850: If you fail, what’s the lesson?

SF: You need to ask, why did I fail? If I’ve been trying to produce a product, was it in the production process, the wrong materials or wrong ways of putting the product together? Did I not take enough time to research the product or is this a target market? Maybe I’m selling it to the wrong people. Maybe I’m using the wrong marketing strategy or wrong social media to promote the product. You have to look at every step in the process that goes into taking that idea to the marketplace. Without looking deeply into the reasons we failed, we may fail again. 

 

850: Is there a point at which failure is an indication you should reconsider your options? 

SF: Sometimes you fail and what you have to realize is that maybe you need more education or experience. So you go back to school or get more experience. And then, if it still doesn’t work and it’s not making you happy, maybe it’s not your passion. We can work really hard and be tired and frustrated sometimes, but we still have passion for what we’re doing. That’s the key. If you’ve lost your love for what you’re doing, you need to do something else, because we have to have some kind of desire and passion to succeed. If that’s gone, there’s no use pushing it. Maybe you should pursue a different avenue. What we try to do through the school is help students find what they love doing more than anything else. 

 

850: Sounds like the school will provide a safe environment for experimentation and risk-taking.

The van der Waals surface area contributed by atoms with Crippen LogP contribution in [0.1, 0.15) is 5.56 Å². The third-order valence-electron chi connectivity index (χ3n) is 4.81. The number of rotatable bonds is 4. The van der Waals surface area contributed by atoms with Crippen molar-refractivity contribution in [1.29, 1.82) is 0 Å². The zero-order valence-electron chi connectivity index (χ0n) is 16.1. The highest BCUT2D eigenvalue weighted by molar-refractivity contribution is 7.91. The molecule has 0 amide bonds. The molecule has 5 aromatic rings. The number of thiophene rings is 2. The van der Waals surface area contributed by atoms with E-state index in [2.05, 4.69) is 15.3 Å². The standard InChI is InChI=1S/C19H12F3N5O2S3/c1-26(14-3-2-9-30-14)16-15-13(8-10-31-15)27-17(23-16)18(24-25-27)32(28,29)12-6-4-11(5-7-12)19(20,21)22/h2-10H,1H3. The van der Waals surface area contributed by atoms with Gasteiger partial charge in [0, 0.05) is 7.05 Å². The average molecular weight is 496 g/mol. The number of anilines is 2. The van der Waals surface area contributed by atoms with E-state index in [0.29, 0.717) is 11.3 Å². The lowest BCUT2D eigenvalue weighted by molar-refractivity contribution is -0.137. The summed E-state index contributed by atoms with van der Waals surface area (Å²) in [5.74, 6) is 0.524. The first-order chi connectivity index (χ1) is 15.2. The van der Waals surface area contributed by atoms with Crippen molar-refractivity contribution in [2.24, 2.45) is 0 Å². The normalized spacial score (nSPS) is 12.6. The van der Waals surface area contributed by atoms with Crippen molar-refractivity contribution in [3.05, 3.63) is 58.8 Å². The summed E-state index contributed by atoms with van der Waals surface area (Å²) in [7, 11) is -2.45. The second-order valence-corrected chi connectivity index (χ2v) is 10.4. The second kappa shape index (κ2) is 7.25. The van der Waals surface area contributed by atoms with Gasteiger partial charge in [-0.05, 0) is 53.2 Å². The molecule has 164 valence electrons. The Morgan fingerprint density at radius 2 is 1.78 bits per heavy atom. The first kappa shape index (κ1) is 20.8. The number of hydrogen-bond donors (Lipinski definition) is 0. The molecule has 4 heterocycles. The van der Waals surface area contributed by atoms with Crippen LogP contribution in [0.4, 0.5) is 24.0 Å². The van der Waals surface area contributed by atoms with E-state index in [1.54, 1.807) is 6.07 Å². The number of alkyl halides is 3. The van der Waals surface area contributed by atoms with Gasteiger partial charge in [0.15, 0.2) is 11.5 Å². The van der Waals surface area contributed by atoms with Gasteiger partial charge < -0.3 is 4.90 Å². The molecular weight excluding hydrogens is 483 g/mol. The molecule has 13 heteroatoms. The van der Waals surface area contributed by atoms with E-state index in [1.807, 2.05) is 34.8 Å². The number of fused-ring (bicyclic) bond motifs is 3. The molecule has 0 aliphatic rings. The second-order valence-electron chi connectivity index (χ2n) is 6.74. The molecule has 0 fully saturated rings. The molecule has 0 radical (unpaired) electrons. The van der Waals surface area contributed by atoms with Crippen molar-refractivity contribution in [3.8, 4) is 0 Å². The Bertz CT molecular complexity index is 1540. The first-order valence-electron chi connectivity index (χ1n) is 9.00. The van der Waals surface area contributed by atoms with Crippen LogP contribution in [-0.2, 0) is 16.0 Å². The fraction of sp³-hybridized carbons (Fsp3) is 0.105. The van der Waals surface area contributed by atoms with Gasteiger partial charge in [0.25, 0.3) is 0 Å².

SF: Correct, and to work with others. Each individual doesn’t have every skill needed to produce a product, provide a service or solve a problem. We need to say, “I don’t have coding skills; I need someone who can code. I’m not good at social media; I need a partner who is.” So we’re looking at solving a problem with a team of people who have expertise in particular areas. We rarely see solo entrepreneurs like years ago. The market is too competitive. We really need experts in a lot of different areas to succeed. 

 

850: You’re saying entrepreneurship is more of a team effort nowadays?

SF: It really is. There is too much technology, social media and process development that people need to know. It’s almost impossible for one person to have all those skills and the passion to get to market quickly. It’s not just competing on local but also on global markets. In the past, we would start at local markets and be successful, and then gradually grow farther out, but we weren’t connected around the world as quickly and easily as today. So you almost have to be able to recognize international competition from the start. 

 

850: What about financing challenges?

SF: Money, of course, is very important to bring ideas to fruition. So we have courses on different funding sources. Creativity is also extremely important, as is design, and we have these courses. We also talk about franchising as a way to be your own boss. Franchising is one way to be an entrepreneur in a little safer, more mentoring environment. Everyone’s different. We want to present as many ideas to our students as possible. 

 

850: Sounds like you have your work cut out.

SF: You could say that!